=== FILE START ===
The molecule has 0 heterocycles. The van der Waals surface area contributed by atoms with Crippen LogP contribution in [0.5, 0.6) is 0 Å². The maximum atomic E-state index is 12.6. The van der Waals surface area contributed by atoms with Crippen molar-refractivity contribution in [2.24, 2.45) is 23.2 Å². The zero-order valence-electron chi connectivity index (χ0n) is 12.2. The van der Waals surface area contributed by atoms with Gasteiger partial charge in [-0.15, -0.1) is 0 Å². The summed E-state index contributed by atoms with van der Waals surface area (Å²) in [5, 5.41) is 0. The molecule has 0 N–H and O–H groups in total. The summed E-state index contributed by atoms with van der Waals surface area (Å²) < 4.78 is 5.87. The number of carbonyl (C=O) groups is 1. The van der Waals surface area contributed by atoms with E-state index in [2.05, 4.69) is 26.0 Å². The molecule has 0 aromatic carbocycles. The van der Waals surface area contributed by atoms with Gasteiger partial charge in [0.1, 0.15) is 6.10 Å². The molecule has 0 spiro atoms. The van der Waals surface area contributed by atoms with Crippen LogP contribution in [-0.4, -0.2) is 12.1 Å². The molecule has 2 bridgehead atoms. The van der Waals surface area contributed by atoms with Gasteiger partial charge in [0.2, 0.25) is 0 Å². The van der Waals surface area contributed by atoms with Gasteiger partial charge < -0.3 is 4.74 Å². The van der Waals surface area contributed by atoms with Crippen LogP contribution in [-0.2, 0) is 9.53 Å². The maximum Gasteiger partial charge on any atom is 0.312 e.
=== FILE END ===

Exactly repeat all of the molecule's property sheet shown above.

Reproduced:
The molecule has 0 heterocycles. The van der Waals surface area contributed by atoms with Crippen LogP contribution in [0.5, 0.6) is 0 Å². The maximum atomic E-state index is 12.6. The van der Waals surface area contributed by atoms with Crippen molar-refractivity contribution in [2.24, 2.45) is 23.2 Å². The zero-order valence-electron chi connectivity index (χ0n) is 12.2. The van der Waals surface area contributed by atoms with Gasteiger partial charge in [-0.15, -0.1) is 0 Å². The summed E-state index contributed by atoms with van der Waals surface area (Å²) in [5, 5.41) is 0. The molecule has 0 N–H and O–H groups in total. The summed E-state index contributed by atoms with van der Waals surface area (Å²) < 4.78 is 5.87. The number of carbonyl (C=O) groups is 1. The van der Waals surface area contributed by atoms with E-state index in [2.05, 4.69) is 26.0 Å². The molecule has 0 aromatic carbocycles. The van der Waals surface area contributed by atoms with Gasteiger partial charge in [0.1, 0.15) is 6.10 Å². The molecule has 0 spiro atoms. The van der Waals surface area contributed by atoms with Crippen LogP contribution in [-0.4, -0.2) is 12.1 Å². The molecule has 2 bridgehead atoms. The van der Waals surface area contributed by atoms with Gasteiger partial charge in [0.2, 0.25) is 0 Å². The van der Waals surface area contributed by atoms with Gasteiger partial charge < -0.3 is 4.74 Å². The van der Waals surface area contributed by atoms with Crippen LogP contribution in [-0.2, 0) is 9.53 Å². The maximum Gasteiger partial charge on any atom is 0.312 e.